The attack indeed took the Americans by surprise. Even as it escalated Allied command simply couldn’t believe that the Germans were capable of striking in such force. In the early stages of the assault, on the northern and southern flanks, American front line troops held their ground with tenacious and heroic fighting, thereby delaying critical elements of the German advance. In the middle sectors however, swiftly moving German tanks and infantry overwhelmed their enemy and pushed through. With two bridges wide enough and strong enough to support rapidly advancing armor and troops, the Germans knew taking Clervaux would allow access to this road, a relatively flat, straight, paved road leading south and west through the otherwise steep hills of the Ardennes forest to the town of Bastogne in neighboring Belgium. Bastogne was a key objective in the German battle plan. Capturing the crossroads town would give the Germans control of a crucial transportation hub allowing their attack to bypass the bottlenecks of the hilly, narrow, country backroads.

          The attack would eventually penetrate deep into Belgium, creating the now famous bulge in the battle lines. However as the new year approached the Allies began to counter against the German advance, once again turning the tide of battle. The Wehrmacht began pulling back, retreating to Germany and by late January the battle front had returned to where it had been prior to the “Bulge”. By that time however the American forces that had taken the brunt of the attack suffered 89,500 casualties including 19,000 killed, 47,500 wounded and 23,000 missing. For their part, German casualties were even higher with estimates ranging between 60,000 and 125,000 while approximately 3000 civilians were killed during the fighting.

          Along this road now, signs point the way to monuments and memorials marking places of battle, honoring those who fought here and those who never left; signs guiding travelers to destinations now familiar with names marking their place in history: “St. Vith”, “Wiltz”, “Bastogne”; and signs showing the names of destinations less known, yet vying for their claim on this county’s past. Due south from Clervaux and just four miles north of Wiltz is one such sign, its black lettering on a bright yellow background declaring: “Eschweiler 4km”.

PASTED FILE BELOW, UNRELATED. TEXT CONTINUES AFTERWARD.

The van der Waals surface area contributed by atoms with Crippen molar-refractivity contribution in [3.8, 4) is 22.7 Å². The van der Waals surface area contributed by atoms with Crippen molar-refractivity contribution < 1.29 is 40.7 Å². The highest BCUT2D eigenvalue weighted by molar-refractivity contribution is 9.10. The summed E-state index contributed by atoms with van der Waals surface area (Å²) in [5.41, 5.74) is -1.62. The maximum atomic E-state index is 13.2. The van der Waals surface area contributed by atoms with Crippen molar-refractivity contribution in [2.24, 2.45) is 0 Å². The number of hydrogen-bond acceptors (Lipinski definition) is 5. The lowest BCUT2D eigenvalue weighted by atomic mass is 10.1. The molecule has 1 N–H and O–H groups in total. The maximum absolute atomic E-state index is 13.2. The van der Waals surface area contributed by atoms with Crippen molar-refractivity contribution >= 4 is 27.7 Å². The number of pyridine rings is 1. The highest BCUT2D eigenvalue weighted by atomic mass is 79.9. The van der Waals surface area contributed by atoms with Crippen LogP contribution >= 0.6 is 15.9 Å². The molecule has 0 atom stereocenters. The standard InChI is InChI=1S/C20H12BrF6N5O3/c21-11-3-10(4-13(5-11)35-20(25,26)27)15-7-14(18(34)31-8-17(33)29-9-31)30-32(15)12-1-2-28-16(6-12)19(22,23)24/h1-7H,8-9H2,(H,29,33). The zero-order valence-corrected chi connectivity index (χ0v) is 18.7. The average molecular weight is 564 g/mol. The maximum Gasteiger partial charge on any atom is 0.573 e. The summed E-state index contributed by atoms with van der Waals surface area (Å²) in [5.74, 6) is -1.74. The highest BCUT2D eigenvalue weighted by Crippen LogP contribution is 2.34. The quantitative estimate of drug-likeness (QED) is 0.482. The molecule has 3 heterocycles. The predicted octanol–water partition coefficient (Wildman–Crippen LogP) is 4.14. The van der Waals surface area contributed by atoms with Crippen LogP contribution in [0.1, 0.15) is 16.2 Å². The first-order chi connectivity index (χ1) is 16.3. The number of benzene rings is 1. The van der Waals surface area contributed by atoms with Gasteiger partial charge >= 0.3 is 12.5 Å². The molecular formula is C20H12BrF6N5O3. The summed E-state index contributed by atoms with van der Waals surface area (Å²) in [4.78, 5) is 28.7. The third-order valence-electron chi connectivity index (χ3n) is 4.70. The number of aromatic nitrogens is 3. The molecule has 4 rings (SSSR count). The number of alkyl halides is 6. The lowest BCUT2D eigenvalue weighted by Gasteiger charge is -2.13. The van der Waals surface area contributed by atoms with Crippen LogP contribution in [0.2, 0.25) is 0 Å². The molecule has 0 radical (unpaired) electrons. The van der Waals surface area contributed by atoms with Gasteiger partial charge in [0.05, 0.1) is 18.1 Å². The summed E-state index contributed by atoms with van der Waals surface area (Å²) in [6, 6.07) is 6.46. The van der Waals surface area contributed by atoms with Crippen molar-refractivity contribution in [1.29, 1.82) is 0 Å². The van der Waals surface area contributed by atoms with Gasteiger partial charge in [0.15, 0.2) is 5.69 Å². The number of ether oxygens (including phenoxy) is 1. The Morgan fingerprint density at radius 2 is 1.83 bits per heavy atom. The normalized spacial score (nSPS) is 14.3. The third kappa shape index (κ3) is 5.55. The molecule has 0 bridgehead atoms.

This Luxembourg road is officially Route 328 and winds around the Ardennes foothills, cleaving eastward through stands of towering pines and hardwoods before leading to open pastures as the town nears. This is farming country and always has been. Highland cows and horses wander fields worked by families who have farmed here for generations. Approaching Eschweiler, homes sturdy and practical toe the road. They are typical of Luxembourg countryside with their traditional gray-black slate shingled roofs topping weathered but colorful stucco walls built on stone and brick foundations. These homes and farm buildings cling to a prideful past amongst newer, sleeker structures, boasting the latest architectural designs and materials that mark the present and eye the future. A map-dot town with a population of around three hundred people, Eschweiler was at one time a commune of neighboring Wiltz until 2015 when the two municipalities merged. So small is Eschweiler that one could easily drive into town from one end and be out the other end before you knew you’d been there, had it not been for the sharp bend in this narrow road at the center of town. There at the outer elbow of the bend sits the small, modest church of Saint Mauritius.

          While the parish of Eschweiler dates back to the 10th century, construction of the present-day church began in 1870 and was consecrated on May 26, 1877. The only church in Luxembourg named after St. Mauritius, the patron saint of soldiers, sword smiths, armies, and infantrymen, it too is typical of the Luxembourg style. Rising from a gray stone foundation are gleaming white exterior walls spaced with oak rimmed, round-arched, stained glass windows. The sharply angled black slate roof covers a building twice as long as it is wide. At the front of the church, stone steps lead to the heavy, arched, dark brown oak doors of a small vestibule jutting out from the apsidal cathedral flanked, charcoal gray facade. One of the unique features of St. Mauritius is the round-cornered, square steeple and spire towering above the alter at the back of the church, rather than above the choir and organ in front as is typical. However it is when visitors step through the front doors and into the glass enclosed vestibule that they realize the simple features of the church exterior belies what awaits inside. There visitors are met by even more remarkable features: the saturated colors of the stained glass windows aglow from the light streaming in; the high arched ceiling vaulting above an ornately carved wooden altar and the richly painted mural adorning the wall behind the altarpiece. Perhaps the most obvious feature is the one that greets visitors the moment they enter the vestibule. There on the wall to the left is the reason why here in Eschweiler, and in the surrounding towns and well beyond, the church of St. Mauritius is also and best known as the church of Mergenthaler.